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Cambridge AHRC Doctoral Training Partnership - Student Profiles



I received my Bachelor's degree from New York University in Philosophy and Psychology. My Bachelor's philosophy thesis was a defence of Kant's Critique of Pure Reason against criticism from Michael N. Forster in his book "Kant and Skepticism". I received my Master's degree from Heidelberg University in Germany, where I focussed on Buddhist Philosophy. My thesis concerned the Buddhist concept of 'not-self', which I argued had no ontological significance in the earlier formulations found in the Pali Canon. In my Phd, my aim is to bring together my educational background. As such I will continue my research in early Buddhist thought and expand my knowledge of Indian philosophy more generally in an attempt to bring these systems of thought into dialogue with Kantian philosophy. My hope is that in so doing we can begin to blur the religious-philosophical boundary in divergent traditions and thus pave the way for a broader, diversified, and more globalised vision of the nature of philosophy, its content, and the tools and methodologies it employs - one that mirrors the increasingly globalised state of the world.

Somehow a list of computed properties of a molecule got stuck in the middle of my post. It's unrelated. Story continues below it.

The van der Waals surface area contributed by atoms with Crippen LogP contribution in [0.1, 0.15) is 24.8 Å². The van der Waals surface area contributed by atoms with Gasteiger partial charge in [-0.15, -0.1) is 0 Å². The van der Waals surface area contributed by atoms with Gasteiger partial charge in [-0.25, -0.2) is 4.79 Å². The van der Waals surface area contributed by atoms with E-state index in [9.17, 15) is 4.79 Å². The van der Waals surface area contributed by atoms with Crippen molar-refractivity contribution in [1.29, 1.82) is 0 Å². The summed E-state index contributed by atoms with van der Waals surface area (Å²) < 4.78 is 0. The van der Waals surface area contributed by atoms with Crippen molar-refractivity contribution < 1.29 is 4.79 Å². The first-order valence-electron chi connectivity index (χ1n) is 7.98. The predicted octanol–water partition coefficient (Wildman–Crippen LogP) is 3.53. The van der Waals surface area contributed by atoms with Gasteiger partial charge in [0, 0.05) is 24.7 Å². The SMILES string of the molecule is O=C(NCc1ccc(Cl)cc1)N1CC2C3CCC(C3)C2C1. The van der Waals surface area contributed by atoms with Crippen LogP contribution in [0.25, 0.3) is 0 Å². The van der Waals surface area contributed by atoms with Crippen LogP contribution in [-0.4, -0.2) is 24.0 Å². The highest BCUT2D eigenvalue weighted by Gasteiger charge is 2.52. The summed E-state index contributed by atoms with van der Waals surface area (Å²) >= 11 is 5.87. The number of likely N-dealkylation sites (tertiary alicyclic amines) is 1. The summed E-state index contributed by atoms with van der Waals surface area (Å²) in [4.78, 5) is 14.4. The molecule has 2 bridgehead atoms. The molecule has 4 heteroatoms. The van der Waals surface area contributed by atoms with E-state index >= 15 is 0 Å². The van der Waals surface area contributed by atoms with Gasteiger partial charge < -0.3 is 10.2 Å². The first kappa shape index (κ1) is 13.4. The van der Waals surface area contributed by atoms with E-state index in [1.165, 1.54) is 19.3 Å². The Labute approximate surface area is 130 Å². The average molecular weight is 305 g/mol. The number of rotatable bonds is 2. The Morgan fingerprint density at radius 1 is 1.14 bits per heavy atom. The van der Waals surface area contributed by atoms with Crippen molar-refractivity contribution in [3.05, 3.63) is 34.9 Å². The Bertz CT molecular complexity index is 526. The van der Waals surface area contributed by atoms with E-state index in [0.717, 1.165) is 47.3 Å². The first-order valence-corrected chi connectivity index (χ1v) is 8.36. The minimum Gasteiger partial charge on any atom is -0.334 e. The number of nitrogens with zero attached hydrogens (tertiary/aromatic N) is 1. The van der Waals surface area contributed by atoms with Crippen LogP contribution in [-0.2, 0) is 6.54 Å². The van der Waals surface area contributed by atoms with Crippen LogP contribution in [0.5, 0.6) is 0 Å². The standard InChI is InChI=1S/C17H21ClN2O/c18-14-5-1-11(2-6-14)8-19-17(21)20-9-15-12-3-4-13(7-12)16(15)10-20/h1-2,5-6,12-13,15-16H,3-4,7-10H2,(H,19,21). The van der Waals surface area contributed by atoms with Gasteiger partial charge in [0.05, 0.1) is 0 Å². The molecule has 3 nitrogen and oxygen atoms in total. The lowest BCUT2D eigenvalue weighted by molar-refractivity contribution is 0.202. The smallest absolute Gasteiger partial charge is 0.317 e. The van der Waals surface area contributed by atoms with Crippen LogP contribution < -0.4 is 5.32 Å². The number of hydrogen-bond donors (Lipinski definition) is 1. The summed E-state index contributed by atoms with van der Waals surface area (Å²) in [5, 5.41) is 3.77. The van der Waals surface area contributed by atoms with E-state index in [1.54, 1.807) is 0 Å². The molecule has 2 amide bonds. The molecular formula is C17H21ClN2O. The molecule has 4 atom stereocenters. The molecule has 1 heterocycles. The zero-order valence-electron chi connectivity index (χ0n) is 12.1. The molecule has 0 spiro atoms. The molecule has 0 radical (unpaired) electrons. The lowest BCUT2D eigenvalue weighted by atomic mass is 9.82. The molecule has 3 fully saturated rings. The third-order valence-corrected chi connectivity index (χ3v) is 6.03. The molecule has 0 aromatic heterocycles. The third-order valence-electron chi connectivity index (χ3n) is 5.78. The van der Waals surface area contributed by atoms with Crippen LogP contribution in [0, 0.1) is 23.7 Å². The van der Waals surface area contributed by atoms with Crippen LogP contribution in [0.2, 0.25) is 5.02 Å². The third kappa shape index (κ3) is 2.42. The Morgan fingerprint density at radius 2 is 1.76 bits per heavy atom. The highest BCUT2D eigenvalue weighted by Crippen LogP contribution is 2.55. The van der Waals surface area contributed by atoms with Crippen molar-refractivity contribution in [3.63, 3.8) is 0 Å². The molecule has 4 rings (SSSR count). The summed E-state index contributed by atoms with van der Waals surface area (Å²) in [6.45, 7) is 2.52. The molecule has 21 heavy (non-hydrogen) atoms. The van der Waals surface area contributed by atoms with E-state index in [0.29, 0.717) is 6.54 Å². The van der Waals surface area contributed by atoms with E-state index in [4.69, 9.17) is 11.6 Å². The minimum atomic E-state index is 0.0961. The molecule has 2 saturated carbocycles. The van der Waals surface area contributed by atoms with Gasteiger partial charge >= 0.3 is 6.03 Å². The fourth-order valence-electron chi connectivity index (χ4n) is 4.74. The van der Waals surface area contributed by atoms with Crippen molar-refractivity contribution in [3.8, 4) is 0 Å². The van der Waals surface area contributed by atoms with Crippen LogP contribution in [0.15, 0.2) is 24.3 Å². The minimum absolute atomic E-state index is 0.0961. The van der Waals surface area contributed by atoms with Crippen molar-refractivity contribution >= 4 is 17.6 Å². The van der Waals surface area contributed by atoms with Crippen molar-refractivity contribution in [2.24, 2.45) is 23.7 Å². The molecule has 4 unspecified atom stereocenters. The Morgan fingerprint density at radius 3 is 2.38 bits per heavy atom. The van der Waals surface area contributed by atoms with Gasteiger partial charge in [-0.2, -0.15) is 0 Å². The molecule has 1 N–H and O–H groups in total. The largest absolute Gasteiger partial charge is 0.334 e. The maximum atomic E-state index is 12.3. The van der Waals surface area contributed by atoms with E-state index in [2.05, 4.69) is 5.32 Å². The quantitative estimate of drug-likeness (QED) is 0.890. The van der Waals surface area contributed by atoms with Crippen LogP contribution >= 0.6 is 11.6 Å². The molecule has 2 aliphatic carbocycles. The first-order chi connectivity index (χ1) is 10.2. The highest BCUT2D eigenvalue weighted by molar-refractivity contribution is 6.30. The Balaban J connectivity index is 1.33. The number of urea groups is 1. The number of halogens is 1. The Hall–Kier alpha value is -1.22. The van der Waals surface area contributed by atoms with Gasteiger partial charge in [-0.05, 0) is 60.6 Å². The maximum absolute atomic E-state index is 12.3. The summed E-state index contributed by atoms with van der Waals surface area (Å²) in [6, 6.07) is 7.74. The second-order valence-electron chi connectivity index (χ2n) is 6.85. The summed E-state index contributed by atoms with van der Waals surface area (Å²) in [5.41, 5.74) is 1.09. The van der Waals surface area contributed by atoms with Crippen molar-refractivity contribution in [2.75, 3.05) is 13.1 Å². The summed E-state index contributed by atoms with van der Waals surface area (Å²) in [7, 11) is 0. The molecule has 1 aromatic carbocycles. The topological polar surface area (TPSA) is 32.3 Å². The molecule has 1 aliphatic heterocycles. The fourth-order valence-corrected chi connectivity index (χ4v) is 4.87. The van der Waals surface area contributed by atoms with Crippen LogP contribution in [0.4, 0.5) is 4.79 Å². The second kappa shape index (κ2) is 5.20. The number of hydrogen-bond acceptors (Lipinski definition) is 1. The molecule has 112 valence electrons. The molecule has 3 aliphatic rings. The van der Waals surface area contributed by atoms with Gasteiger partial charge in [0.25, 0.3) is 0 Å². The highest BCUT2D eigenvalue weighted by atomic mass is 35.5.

Other Academic Interests

  • Pragmatism, with a focus on Rorty
  • Hermeneutics 
  • Wittgenstein


Key publications: 

Ilieva, Alexandra S. "Taking Back Philosophy: A Multicultural Manifesto by Bryan W. Van Norden (review)." Philosophy East and West, vol. 68 no. 3, 2018, pp. 1-3.

Ilieva, Alexandra S. "Review of and Response to Mark Siderits’s Interpretation of Not-Self in Buddhism as Philosophy: An Introduction." Interdisziplinäre Zeitschrift für Südasienforschung, no. 2 (2017): 131-48.

Department: Divinity
Supervisor: Dr. Ankur Barua
College: Lucy Cavendish College
AHRC Subject Area: Religious Studies
Thesis Title: (Provisional) "Exposing Traditions: Using Intercultural Studies to Broaden the Boundaries of Our Thought"
 Alexandra S. Ilieva